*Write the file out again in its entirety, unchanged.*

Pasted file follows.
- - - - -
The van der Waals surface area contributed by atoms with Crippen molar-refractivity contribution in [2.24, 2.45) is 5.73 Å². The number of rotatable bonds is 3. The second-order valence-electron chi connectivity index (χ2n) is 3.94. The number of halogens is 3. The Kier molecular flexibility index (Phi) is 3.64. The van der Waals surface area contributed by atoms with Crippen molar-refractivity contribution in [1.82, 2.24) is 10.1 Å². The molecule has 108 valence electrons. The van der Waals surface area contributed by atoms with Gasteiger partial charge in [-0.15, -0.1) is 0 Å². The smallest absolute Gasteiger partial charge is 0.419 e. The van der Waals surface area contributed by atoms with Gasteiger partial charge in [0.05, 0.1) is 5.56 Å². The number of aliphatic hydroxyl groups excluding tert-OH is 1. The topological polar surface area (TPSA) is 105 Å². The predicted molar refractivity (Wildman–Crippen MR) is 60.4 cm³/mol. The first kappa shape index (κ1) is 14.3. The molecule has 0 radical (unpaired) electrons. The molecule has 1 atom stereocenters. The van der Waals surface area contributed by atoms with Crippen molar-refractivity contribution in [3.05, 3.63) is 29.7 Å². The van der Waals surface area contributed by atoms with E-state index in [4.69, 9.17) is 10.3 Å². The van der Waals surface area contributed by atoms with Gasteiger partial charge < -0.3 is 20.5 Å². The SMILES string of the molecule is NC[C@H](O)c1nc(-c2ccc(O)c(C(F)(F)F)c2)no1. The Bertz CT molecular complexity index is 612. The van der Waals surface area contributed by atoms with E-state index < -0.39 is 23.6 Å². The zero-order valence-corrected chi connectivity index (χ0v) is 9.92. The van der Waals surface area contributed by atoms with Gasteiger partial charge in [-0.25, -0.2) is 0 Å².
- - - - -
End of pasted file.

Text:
The van der Waals surface area contributed by atoms with Crippen molar-refractivity contribution in [2.24, 2.45) is 5.73 Å². The number of rotatable bonds is 3. The second-order valence-electron chi connectivity index (χ2n) is 3.94. The number of halogens is 3. The Kier molecular flexibility index (Phi) is 3.64. The van der Waals surface area contributed by atoms with Crippen molar-refractivity contribution in [1.82, 2.24) is 10.1 Å². The molecule has 108 valence electrons. The van der Waals surface area contributed by atoms with Gasteiger partial charge in [-0.15, -0.1) is 0 Å². The smallest absolute Gasteiger partial charge is 0.419 e. The van der Waals surface area contributed by atoms with Gasteiger partial charge in [0.05, 0.1) is 5.56 Å². The number of aliphatic hydroxyl groups excluding tert-OH is 1. The topological polar surface area (TPSA) is 105 Å². The predicted molar refractivity (Wildman–Crippen MR) is 60.4 cm³/mol. The first kappa shape index (κ1) is 14.3. The molecule has 0 radical (unpaired) electrons. The molecule has 1 atom stereocenters. The van der Waals surface area contributed by atoms with Crippen molar-refractivity contribution in [3.05, 3.63) is 29.7 Å². The van der Waals surface area contributed by atoms with E-state index in [4.69, 9.17) is 10.3 Å². The van der Waals surface area contributed by atoms with Gasteiger partial charge < -0.3 is 20.5 Å². The SMILES string of the molecule is NC[C@H](O)c1nc(-c2ccc(O)c(C(F)(F)F)c2)no1. The Bertz CT molecular complexity index is 612. The van der Waals surface area contributed by atoms with E-state index < -0.39 is 23.6 Å². The zero-order valence-corrected chi connectivity index (χ0v) is 9.92. The van der Waals surface area contributed by atoms with Gasteiger partial charge in [-0.25, -0.2) is 0 Å².